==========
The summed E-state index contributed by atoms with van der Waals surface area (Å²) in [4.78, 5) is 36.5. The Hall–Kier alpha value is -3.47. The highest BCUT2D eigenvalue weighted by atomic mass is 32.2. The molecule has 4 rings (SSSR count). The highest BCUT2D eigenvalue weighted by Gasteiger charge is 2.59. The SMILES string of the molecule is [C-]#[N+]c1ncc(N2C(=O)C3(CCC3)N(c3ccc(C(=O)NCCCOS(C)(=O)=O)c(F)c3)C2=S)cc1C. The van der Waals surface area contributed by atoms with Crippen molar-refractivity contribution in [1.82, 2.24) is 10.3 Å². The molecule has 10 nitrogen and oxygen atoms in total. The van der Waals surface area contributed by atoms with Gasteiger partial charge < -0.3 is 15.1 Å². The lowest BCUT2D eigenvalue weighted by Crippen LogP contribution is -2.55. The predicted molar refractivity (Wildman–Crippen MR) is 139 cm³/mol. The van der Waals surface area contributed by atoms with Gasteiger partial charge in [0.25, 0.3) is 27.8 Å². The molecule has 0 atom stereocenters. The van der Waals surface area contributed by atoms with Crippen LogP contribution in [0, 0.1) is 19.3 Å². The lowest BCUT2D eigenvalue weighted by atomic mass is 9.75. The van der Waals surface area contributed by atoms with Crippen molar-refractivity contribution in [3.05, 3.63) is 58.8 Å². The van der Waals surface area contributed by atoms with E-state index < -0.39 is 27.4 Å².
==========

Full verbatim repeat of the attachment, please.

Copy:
The summed E-state index contributed by atoms with van der Waals surface area (Å²) in [4.78, 5) is 36.5. The Hall–Kier alpha value is -3.47. The highest BCUT2D eigenvalue weighted by atomic mass is 32.2. The molecule has 4 rings (SSSR count). The highest BCUT2D eigenvalue weighted by Gasteiger charge is 2.59. The SMILES string of the molecule is [C-]#[N+]c1ncc(N2C(=O)C3(CCC3)N(c3ccc(C(=O)NCCCOS(C)(=O)=O)c(F)c3)C2=S)cc1C. The van der Waals surface area contributed by atoms with Crippen molar-refractivity contribution in [1.82, 2.24) is 10.3 Å². The molecule has 10 nitrogen and oxygen atoms in total. The van der Waals surface area contributed by atoms with Gasteiger partial charge < -0.3 is 15.1 Å². The lowest BCUT2D eigenvalue weighted by Crippen LogP contribution is -2.55. The predicted molar refractivity (Wildman–Crippen MR) is 139 cm³/mol. The van der Waals surface area contributed by atoms with Gasteiger partial charge in [0.25, 0.3) is 27.8 Å². The molecule has 0 atom stereocenters. The van der Waals surface area contributed by atoms with Crippen LogP contribution in [0, 0.1) is 19.3 Å². The lowest BCUT2D eigenvalue weighted by atomic mass is 9.75. The van der Waals surface area contributed by atoms with Crippen molar-refractivity contribution in [3.05, 3.63) is 58.8 Å². The van der Waals surface area contributed by atoms with E-state index < -0.39 is 27.4 Å².